Radio 1 listeners wake up to Dvorak and Mozart 

10 December 2023


“Radio 1 listeners wake up to Dvorak and Mozart…”

Forget the 2012 digital switchover and the subsequent Freeview retune, upheaval upset thousands of radio listeners 45 years ago in 1978, when on Thursday 23rd November listeners to the four national BBC networks had to retune.

Overnight the BBC had switched the wavelengths and frequencies of their services on the long and medium wavebands (now collectively referred to as ‘AM’.

Radio 4 listeners who had failed to make the changes were now hearing breakfast shows from either Dave Lee Travis on Radio 1 or Terry Wogan on Radio 2. The old Radio 1 wavelength of 247 metres was now broadcasting Radio 3 while Radio 2’s old longwave slot was given over to Radio 4, now re-branded Radio 4 UK.

The changes were heralded weeks in advance with a massive publicity campaign on both TV and radio, along with leaflets sent to every household and stickers which could be fixed to radio dials as a short term visual aid. Tuning then being done manually, turning the dial until the number matched what you were expecting to hear.


Birmingham Post listings for 22 and 23 November 1978

Birmingham Post radio listings for (top) 22 November 1978 and (bottom) 23 November 1978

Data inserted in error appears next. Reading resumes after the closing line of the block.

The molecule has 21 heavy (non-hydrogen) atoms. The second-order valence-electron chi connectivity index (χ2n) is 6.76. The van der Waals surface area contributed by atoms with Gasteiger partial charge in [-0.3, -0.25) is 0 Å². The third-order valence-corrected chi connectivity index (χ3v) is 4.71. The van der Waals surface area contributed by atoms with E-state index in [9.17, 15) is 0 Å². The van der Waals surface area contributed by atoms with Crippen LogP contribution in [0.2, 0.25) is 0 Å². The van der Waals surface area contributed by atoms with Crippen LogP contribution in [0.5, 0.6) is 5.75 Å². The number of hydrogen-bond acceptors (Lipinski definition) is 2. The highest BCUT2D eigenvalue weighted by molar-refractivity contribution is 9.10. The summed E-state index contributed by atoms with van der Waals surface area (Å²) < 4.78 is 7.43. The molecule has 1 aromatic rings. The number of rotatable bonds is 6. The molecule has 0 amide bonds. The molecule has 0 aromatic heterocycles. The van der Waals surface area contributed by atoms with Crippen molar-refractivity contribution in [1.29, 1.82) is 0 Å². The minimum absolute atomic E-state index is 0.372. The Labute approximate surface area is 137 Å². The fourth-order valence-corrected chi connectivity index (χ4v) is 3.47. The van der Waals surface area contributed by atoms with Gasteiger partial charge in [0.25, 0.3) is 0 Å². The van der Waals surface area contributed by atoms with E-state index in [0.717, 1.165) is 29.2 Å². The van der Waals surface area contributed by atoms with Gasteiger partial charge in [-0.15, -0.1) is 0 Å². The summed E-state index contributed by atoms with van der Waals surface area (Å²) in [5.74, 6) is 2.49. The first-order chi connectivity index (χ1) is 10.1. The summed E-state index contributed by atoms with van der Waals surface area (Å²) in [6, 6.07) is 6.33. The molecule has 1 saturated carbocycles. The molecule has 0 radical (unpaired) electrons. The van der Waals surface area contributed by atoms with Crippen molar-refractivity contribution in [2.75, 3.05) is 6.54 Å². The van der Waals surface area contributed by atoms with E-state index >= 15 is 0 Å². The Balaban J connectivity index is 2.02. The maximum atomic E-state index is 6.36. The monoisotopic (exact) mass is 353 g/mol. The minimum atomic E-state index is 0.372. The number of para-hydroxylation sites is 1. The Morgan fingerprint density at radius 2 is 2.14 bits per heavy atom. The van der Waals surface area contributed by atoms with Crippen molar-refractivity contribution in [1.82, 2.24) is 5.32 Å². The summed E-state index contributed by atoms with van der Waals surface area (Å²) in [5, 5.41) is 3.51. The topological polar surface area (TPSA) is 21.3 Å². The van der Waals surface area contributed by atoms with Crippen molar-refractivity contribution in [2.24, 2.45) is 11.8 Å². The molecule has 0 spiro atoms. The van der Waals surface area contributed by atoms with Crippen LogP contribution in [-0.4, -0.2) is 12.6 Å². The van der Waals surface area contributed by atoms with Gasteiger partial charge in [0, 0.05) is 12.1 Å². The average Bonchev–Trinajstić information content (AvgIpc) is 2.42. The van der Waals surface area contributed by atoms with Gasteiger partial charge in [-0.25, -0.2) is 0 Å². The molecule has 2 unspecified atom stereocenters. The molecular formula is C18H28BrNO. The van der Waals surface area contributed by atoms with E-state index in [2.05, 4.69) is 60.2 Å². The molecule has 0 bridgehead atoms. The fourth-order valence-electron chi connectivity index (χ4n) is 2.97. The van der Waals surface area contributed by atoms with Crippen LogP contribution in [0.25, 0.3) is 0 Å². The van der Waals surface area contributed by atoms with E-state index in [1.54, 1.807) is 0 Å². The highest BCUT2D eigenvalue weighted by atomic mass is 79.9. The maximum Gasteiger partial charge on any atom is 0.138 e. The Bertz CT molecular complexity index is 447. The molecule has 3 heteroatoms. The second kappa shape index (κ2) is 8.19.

In 1978 the Medium Wave was a crowded place with many stations coming in from the continent after dark. It was a busy time for the BBC engineers who had spent the night of the 22nd-23rd attending most transmitter sites to physically change the network feeds, an operation that had taken longer than anticipated and left some areas without any service at all for the first few hours of the next morning.

The reason for the changes was the outcome of international agreement and the BBC wanting to take an opportunity to maximise coverage of the most listened to networks.

Radio 4 had muddled through on several medium wavelengths with regional opt-outs. Now occupying the 1500 metre wavelength on Ling Wave it could provide a truly national service from the powerful mast at Droitwich.

Similarly Radio 1 which had always suffered from poor reception and interference on its old 247 metres/1214am slot (until recently occupied by Absolute Radio and sounding just as appalling) now had the luxury of two frequencies and could at last be heard clearly across more of the UK. This was bad news for Radio 3 who were forced to move into that unsatisfactory slot, with persistent interference after dark from Tirana, Albania!



The changes did not affect the FM services (back then referred to as VHF) but this was of little consequence as there was still a large number of people listening on AM. Many portable and car radios being equipped for long and medium wave only.

VHF/FM had previously been loved by HiFi enthusiasts or those willing to spend the extra dosh on a radiogram or music centre.

Change was in the air again twelve years later when Radio 2 handed over its AM frequencies to a new station which would be Radio 5, making Radio 2 the first national “only FM“ station. The others would quickly follow and of course, by this time radios were learning the ability to tune themselves.

Geoff Nash is a Staff Editor at Transdiffusion


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